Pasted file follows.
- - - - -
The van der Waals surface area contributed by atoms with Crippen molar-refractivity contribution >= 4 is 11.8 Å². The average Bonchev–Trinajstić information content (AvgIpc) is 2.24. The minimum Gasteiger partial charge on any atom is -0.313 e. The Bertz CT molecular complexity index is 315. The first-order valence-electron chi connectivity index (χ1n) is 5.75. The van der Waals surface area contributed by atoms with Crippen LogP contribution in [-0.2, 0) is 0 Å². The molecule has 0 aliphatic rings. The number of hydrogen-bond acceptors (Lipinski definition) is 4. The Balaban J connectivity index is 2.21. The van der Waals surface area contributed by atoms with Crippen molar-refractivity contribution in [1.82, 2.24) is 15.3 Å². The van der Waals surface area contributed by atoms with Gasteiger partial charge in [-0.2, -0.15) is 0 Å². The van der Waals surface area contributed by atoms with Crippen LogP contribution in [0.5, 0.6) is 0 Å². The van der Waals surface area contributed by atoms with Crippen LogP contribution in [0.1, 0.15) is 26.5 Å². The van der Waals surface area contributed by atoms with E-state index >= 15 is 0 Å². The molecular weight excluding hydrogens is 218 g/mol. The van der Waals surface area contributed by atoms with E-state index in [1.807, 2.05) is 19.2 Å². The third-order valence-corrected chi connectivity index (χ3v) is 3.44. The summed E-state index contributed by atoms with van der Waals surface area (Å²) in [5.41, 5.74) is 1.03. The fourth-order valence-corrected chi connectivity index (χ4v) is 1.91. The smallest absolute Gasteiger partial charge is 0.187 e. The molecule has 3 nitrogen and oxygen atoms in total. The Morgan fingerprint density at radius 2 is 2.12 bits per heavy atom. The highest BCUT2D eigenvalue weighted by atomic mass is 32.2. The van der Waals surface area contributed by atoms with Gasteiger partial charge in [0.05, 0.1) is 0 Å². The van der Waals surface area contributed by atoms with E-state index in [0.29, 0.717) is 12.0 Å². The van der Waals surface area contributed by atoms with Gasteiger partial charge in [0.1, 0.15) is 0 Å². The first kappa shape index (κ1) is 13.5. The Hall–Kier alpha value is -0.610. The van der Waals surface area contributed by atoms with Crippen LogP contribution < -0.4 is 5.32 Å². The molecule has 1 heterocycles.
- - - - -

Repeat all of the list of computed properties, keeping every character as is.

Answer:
The van der Waals surface area contributed by atoms with Crippen molar-refractivity contribution >= 4 is 11.8 Å². The average Bonchev–Trinajstić information content (AvgIpc) is 2.24. The minimum Gasteiger partial charge on any atom is -0.313 e. The Bertz CT molecular complexity index is 315. The first-order valence-electron chi connectivity index (χ1n) is 5.75. The van der Waals surface area contributed by atoms with Crippen LogP contribution in [-0.2, 0) is 0 Å². The molecule has 0 aliphatic rings. The number of hydrogen-bond acceptors (Lipinski definition) is 4. The Balaban J connectivity index is 2.21. The van der Waals surface area contributed by atoms with Crippen molar-refractivity contribution in [1.82, 2.24) is 15.3 Å². The van der Waals surface area contributed by atoms with Gasteiger partial charge in [-0.2, -0.15) is 0 Å². The van der Waals surface area contributed by atoms with Crippen LogP contribution in [0.5, 0.6) is 0 Å². The van der Waals surface area contributed by atoms with Crippen LogP contribution in [0.1, 0.15) is 26.5 Å². The van der Waals surface area contributed by atoms with E-state index >= 15 is 0 Å². The molecular weight excluding hydrogens is 218 g/mol. The van der Waals surface area contributed by atoms with E-state index in [1.807, 2.05) is 19.2 Å². The third-order valence-corrected chi connectivity index (χ3v) is 3.44. The summed E-state index contributed by atoms with van der Waals surface area (Å²) in [5.41, 5.74) is 1.03. The fourth-order valence-corrected chi connectivity index (χ4v) is 1.91. The smallest absolute Gasteiger partial charge is 0.187 e. The molecule has 3 nitrogen and oxygen atoms in total. The Morgan fingerprint density at radius 2 is 2.12 bits per heavy atom. The highest BCUT2D eigenvalue weighted by atomic mass is 32.2. The van der Waals surface area contributed by atoms with Gasteiger partial charge in [0.05, 0.1) is 0 Å². The van der Waals surface area contributed by atoms with E-state index in [0.29, 0.717) is 12.0 Å². The van der Waals surface area contributed by atoms with Gasteiger partial charge in [0.1, 0.15) is 0 Å². The first kappa shape index (κ1) is 13.5. The Hall–Kier alpha value is -0.610. The van der Waals surface area contributed by atoms with Crippen LogP contribution < -0.4 is 5.32 Å². The molecule has 1 heterocycles.